Inside Llewyn Davis ★★★★½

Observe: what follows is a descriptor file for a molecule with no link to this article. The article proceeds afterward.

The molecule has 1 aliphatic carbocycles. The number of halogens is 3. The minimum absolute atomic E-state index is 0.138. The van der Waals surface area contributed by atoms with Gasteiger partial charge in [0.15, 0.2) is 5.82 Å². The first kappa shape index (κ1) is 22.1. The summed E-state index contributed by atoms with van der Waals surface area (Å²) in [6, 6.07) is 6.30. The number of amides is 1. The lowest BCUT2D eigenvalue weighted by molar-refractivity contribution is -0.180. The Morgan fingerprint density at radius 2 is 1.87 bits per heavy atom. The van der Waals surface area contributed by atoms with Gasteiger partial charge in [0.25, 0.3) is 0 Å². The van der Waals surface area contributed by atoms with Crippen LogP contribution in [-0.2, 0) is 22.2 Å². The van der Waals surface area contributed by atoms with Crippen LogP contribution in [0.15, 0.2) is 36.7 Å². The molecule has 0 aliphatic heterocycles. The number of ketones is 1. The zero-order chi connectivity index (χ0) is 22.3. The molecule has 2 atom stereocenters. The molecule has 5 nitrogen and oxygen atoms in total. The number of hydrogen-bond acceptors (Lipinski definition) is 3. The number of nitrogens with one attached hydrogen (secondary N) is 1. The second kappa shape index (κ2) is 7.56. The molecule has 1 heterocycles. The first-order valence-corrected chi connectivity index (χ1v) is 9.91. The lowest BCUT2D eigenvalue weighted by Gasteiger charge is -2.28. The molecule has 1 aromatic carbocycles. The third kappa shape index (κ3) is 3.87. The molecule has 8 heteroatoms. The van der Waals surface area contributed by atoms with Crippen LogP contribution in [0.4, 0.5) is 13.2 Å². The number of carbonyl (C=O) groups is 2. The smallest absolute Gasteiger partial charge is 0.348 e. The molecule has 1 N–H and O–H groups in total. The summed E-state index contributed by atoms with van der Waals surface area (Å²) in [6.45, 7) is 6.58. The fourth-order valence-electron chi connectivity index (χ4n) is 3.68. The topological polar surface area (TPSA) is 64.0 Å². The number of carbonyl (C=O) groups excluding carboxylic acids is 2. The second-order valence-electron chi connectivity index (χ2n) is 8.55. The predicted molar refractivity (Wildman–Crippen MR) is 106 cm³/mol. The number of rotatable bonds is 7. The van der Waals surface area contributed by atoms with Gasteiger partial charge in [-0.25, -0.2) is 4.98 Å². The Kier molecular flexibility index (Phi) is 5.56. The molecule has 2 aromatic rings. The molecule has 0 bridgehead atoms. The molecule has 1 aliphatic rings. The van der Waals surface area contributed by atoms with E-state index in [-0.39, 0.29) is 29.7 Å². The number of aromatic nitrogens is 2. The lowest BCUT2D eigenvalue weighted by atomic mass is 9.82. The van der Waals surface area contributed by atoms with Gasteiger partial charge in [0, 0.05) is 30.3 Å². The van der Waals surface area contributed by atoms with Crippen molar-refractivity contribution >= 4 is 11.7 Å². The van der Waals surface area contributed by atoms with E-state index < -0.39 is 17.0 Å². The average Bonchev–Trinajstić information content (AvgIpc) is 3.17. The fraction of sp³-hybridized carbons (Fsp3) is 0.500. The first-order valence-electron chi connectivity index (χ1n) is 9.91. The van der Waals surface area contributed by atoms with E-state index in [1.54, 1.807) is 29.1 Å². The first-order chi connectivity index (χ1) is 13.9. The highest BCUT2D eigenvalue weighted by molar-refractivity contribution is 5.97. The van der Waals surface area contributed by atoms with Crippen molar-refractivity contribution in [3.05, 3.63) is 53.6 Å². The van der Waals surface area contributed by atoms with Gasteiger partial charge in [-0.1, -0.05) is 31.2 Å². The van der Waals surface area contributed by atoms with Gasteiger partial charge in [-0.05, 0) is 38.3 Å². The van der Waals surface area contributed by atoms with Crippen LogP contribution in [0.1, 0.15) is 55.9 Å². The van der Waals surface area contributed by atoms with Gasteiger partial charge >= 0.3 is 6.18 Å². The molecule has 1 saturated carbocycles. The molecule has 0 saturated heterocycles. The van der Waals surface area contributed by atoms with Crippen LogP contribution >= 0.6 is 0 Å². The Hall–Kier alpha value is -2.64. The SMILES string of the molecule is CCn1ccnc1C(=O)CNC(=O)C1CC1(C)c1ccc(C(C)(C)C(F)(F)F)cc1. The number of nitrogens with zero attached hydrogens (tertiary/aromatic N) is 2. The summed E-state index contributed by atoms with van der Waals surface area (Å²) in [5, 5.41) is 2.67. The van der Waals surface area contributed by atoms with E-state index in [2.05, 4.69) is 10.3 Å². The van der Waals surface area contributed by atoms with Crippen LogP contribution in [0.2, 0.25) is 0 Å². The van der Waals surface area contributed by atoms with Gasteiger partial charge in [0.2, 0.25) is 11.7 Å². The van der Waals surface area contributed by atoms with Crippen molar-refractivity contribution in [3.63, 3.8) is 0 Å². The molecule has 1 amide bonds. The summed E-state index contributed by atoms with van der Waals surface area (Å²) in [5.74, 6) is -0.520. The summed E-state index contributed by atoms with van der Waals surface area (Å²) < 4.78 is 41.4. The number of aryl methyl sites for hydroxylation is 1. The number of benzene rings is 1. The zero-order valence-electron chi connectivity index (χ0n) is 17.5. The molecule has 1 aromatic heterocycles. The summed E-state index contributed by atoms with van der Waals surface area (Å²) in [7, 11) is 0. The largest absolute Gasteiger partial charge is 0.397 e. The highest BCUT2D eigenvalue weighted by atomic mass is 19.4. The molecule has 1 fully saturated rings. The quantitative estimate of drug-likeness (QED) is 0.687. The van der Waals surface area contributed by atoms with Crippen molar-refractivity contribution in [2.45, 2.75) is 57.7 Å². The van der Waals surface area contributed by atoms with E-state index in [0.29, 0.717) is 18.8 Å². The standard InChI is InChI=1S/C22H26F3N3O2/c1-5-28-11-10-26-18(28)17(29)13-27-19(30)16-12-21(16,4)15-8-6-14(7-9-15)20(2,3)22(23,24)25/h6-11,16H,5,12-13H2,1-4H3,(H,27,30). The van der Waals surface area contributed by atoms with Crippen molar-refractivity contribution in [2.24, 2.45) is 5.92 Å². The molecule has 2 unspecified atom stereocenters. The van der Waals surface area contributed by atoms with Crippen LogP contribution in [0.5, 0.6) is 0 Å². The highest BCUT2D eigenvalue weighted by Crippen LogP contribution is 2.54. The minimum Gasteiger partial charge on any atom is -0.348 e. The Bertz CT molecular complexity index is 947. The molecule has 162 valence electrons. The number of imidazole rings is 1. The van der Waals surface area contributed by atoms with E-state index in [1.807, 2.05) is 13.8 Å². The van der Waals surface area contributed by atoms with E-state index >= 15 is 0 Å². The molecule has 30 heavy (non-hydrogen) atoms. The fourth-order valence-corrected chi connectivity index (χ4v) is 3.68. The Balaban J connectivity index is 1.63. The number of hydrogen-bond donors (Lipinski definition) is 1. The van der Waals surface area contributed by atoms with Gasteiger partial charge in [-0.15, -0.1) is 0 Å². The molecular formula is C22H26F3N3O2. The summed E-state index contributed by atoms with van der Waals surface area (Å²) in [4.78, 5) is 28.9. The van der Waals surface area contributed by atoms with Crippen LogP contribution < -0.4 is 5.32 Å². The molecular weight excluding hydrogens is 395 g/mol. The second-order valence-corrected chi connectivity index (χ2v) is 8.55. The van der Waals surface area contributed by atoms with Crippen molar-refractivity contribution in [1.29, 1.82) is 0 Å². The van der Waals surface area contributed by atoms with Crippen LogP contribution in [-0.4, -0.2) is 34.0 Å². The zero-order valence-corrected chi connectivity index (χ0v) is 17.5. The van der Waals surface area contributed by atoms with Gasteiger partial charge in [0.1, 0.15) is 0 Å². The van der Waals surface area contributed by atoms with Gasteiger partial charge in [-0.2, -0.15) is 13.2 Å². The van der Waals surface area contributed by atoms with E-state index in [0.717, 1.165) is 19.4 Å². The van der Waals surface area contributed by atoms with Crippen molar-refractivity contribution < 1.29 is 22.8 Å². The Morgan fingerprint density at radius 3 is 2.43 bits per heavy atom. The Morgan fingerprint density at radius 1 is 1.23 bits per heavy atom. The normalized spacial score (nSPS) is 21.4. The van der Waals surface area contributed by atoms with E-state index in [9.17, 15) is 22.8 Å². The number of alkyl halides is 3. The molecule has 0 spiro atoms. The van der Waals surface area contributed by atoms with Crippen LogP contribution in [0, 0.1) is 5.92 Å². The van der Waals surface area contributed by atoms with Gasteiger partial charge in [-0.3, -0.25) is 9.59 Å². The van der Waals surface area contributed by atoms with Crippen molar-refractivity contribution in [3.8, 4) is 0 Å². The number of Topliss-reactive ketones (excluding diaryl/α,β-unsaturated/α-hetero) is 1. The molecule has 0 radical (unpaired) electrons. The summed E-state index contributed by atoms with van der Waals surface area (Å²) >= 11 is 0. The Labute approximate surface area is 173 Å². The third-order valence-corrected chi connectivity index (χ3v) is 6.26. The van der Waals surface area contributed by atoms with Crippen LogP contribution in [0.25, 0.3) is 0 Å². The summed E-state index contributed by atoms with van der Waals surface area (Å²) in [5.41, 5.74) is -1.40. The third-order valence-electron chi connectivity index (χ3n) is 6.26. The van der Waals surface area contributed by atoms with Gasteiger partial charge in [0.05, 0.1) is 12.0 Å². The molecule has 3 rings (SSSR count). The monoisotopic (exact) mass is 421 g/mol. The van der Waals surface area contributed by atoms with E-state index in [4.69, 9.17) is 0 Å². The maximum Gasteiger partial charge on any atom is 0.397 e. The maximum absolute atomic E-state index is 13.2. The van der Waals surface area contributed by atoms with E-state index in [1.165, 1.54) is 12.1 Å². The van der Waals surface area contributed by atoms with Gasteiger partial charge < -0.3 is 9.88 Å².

Dour story of an early 1960's folk singer trying to make a go of a solo career following the suicide of his partner. This is the type of character the Coen brothers do so well, the luckless and self-destructive loner, caring little for himself and set upon by family, women, cops, total strangers and life in general. This film takes a different approach however, in its dark and serious tone... there's almost none of their wonderful surrealistic humor that invited us to smile at the The Dude, Ulysses Everett McGill, H.I. McDunnough, or Jerry Lundegaard. Llewyn Davis seems a pretty hopeless case... even when he makes an effort (which isn't often), things go wrong at every turn and we are not given a single glimmer of sunshine (even Bruno Delbonnel's dark and desaturated cinematography helps drag us down into the depths of Llewyn's self-pity). The film's not completely without humor (in particular, John Goodman reprises the blustery self-absorbed Foghorn Leghorn character we've seen in earlier Coen films), nor is it completely lacking in hope ... every time Llewyn picks up his guitar we see that he's not without promise as a musician, his heartfelt and tender renditions hinting that he really does have something to offer and that there's a person of worth within that sad creature, one that might yet find his way out.

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